Small Wonders: Continuing Dad's traditions

June 17, 2011|By Patrick Caneday

Chapstick. Classic flavor Chapstick.

It's one of those things that transports me back to an exact moment in life. When I smell it, I am a wide-eyed child, uneasy and excited — curious about the man giving it to me, comforted because he was my father. It was the flavor I always remember him carrying in his pocket.

I had some in my pocket last weekend as we made the long drive to Sequoia National Park, where we were taking Thing 1 and Thing 2 for their first camping trip. When I applied that waxy moisturizing protection to my lips, I was a 10-year-old sitting in the passenger seat as my father drove us on one of our camping trips — Simon and Garfunkel softly singing in the background of a bygone time as we made our way up steep mountainous grades in his heavily laden truck.


Much like my truck now.

He always had a can of smoked almonds or beer nuts handy for those yawning drives. More flavors that take me back. I like a jar of trail mix with M&Ms for these trips. I take a handful and hand it to the back seat. When they hand it back, it's just plain trail mix.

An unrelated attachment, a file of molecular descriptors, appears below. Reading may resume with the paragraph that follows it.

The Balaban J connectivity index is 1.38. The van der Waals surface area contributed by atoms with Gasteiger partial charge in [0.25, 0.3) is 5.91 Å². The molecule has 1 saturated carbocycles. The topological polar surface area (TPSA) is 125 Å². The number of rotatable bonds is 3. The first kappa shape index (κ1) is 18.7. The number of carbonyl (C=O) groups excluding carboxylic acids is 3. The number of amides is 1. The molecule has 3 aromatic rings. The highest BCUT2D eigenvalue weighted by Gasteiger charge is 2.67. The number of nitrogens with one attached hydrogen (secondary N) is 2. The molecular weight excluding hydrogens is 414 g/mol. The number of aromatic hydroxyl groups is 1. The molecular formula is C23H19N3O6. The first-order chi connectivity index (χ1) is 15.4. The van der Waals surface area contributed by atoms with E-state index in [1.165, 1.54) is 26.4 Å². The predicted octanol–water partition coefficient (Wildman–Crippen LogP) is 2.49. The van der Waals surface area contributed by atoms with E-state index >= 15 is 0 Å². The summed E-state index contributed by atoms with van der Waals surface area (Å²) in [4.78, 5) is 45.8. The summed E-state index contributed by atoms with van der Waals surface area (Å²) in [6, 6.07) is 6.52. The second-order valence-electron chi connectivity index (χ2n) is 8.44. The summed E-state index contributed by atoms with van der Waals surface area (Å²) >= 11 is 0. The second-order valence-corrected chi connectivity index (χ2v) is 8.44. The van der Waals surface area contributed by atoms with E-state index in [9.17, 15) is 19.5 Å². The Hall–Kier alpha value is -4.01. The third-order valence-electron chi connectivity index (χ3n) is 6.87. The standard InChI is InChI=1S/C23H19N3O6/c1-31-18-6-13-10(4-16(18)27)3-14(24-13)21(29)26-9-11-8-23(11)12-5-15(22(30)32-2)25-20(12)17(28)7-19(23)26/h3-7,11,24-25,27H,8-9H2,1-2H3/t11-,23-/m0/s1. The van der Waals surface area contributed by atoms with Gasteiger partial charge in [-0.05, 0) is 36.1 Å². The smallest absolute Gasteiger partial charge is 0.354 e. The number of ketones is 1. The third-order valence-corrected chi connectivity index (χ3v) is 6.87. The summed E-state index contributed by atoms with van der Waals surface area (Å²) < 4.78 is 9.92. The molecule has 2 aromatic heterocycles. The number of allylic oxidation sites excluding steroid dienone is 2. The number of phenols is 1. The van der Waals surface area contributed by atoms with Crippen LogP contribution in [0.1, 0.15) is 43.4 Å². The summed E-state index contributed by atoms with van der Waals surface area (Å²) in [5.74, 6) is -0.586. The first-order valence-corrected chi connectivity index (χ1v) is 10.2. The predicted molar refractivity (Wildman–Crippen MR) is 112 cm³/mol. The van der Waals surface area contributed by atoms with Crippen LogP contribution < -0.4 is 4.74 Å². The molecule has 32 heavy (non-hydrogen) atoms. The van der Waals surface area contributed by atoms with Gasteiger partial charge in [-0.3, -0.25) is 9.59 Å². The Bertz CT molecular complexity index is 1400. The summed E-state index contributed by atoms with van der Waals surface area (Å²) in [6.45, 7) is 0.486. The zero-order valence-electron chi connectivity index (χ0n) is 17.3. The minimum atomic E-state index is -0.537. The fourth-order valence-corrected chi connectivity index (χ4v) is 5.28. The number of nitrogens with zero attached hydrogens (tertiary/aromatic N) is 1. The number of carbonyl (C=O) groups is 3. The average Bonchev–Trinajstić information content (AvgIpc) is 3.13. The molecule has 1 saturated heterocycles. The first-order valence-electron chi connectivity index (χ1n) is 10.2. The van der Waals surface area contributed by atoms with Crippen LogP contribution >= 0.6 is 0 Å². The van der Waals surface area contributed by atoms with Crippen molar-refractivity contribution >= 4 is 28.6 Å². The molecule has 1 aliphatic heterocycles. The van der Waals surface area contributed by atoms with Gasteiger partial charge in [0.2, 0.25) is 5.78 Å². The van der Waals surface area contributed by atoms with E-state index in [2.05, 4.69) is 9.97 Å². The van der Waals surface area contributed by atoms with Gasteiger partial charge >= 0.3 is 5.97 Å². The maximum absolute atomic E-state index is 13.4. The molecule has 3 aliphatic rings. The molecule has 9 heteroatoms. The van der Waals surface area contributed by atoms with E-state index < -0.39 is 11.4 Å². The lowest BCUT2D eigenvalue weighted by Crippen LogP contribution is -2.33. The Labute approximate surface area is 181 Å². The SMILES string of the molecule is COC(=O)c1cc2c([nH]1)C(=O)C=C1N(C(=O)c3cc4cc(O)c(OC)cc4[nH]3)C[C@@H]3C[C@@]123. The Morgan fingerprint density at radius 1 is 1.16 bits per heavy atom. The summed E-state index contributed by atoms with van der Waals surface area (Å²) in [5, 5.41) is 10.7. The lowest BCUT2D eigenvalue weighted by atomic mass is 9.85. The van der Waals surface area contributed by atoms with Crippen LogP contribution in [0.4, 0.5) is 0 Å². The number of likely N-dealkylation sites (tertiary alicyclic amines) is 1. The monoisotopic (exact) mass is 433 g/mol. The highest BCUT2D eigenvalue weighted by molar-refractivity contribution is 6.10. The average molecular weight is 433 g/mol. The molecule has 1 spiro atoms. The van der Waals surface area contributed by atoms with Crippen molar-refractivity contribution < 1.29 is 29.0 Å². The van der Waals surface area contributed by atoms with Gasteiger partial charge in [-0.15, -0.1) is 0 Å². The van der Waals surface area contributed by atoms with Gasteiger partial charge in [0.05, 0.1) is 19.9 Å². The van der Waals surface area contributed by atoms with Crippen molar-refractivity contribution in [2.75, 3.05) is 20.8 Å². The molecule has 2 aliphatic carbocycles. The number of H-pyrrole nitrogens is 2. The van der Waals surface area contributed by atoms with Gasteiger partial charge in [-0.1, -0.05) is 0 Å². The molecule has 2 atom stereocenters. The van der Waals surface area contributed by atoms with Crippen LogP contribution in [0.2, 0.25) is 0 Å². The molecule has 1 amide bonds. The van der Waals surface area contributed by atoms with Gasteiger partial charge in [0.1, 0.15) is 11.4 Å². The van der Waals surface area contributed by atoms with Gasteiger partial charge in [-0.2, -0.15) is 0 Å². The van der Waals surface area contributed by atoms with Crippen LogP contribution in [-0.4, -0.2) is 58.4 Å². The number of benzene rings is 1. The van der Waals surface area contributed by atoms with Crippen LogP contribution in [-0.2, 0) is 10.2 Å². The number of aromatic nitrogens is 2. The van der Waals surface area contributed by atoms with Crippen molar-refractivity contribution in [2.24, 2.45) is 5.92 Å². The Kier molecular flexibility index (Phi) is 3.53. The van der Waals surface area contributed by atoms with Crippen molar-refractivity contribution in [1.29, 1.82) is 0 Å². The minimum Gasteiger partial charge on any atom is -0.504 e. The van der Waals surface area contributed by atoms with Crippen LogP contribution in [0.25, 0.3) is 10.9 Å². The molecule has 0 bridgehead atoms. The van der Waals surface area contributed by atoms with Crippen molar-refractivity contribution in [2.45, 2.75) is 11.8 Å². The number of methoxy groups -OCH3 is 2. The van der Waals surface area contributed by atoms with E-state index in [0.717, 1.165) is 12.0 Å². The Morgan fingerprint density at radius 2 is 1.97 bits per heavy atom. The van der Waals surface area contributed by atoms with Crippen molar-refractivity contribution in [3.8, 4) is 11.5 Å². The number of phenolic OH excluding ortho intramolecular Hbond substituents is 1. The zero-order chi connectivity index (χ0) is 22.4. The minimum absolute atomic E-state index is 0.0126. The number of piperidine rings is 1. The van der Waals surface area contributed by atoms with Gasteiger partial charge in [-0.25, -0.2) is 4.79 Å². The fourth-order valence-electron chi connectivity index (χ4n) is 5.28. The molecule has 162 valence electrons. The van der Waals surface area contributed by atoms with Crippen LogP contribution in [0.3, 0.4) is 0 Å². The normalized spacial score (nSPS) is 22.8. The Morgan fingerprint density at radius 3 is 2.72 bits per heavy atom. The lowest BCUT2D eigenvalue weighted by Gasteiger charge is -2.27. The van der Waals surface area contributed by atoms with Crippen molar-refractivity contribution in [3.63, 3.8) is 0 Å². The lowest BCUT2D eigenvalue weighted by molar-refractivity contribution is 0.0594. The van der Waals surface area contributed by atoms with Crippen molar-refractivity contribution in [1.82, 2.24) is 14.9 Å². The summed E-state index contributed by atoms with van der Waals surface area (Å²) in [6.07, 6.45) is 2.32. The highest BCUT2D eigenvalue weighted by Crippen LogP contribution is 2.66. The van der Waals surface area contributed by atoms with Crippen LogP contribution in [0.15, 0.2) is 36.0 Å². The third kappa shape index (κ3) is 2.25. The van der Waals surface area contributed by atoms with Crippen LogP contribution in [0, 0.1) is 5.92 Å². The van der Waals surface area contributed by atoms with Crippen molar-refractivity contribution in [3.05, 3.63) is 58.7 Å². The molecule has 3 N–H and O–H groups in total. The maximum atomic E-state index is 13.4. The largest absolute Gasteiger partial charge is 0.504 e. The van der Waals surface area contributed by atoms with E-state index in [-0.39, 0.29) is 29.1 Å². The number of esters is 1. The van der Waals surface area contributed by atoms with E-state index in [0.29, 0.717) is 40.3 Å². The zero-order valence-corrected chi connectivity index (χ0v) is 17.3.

Up the winding, nauseating road we go; moans emanate from behind me, and I wonder: Did I complain so gratingly? Fight with my brother so snidely? Probably. Yet one more reason to apologize to my parents now.

Campgrounds carpeted with dust and pine needles, ash-filled fire pits awaiting the night's blaze provide more scents, more memories. Did I ever offer to help set up the tent or the campsite? I don't recall. But Thing 2 offered. And though the task took twice as long, I was glad for her assistance, proud of her selflessness in the face of a forest to scavenge, kids to play with and a river to explore.

Rivers. I've always loved mountain rivers — Sierra snowmelt turning them into treacherous, wondrous flows over boulders and fallen trees. I could sit and stare at running water for hours with no desire to change the channel.

We followed a trail up that river to the great waterfall at its source. And the whole way I was looking for the perfect spot to drop a line, that one calm and accessible pool advertising good fishing. I could hear my dad's reluctant voice though: “Too rough,” “too shallow,” “no room to cast.” And he was right.

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